A latent connection has often been supposed to exist between homosexuality and espionage. This seems to "work" in the cases of Anthony Blunt and Guy Burgess, but it emphatically does not explain the (rather superior) performances of Kim Philby and Graham Greene. Elements of secrecy and disguise and "code" may be innate in the gay makeup, but they didn't confer any advantage on Maugham when he was confronted with Lenin and Trotsky. It was simply a matter of drawing realistic conclusions, which he generally did. In any case, by that time he was leading enough of a double life already. And, as for so many of the homo duplex English literary queens of that epoch, the solution was—abroad.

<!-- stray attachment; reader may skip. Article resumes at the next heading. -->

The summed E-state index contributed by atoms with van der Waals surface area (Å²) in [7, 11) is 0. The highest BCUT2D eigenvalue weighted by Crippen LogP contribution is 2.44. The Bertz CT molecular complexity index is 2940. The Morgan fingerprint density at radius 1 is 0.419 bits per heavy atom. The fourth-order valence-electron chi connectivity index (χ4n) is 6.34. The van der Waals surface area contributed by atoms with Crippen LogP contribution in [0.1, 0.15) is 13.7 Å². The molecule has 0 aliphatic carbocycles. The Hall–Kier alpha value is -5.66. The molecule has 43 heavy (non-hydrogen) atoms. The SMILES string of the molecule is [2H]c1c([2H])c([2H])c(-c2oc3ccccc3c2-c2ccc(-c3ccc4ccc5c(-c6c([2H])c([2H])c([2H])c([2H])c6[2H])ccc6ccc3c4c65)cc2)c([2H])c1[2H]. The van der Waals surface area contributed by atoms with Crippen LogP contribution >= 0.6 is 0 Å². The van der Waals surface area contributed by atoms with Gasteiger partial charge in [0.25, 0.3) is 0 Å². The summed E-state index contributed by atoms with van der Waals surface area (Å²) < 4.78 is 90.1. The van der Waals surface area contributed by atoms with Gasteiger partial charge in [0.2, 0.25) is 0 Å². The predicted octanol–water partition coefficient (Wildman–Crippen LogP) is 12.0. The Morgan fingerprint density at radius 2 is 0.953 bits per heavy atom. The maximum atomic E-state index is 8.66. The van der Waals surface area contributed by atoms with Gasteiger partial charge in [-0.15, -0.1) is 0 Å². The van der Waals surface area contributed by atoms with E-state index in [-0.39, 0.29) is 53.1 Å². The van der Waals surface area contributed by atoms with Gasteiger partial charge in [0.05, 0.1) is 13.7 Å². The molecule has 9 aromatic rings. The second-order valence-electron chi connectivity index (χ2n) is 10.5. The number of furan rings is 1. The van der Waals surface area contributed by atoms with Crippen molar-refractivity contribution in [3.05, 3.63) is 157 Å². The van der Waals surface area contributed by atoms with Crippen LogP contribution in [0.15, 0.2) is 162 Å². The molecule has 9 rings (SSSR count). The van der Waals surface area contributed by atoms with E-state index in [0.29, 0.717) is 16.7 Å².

Maugham's splendid exile at the Villa Mauresque, on the coast between Nice and Monte Carlo, was the centerpiece of his reputation as well as the answer to his problems. No longer would he have to fear the deportation of Gerald Haxton, who as an American was constantly running that risk in his trawlings through the bars of London. France was Maugham's birthplace, and the British tax inspectors couldn't follow him there either. He could shelter his growing literary income and his private life at the same time. The villa had been built by the odious King Leopold II of Belgium, as a place to house his personal confessor. (Not even Anthony Burgess could have made that up.) It had a Moorish style, as the name implies, with some fake-Renaissance appurtenances, but Maugham removed the vulgar cupola, built a library, and began to assemble a collection of Oriental art and classical painting.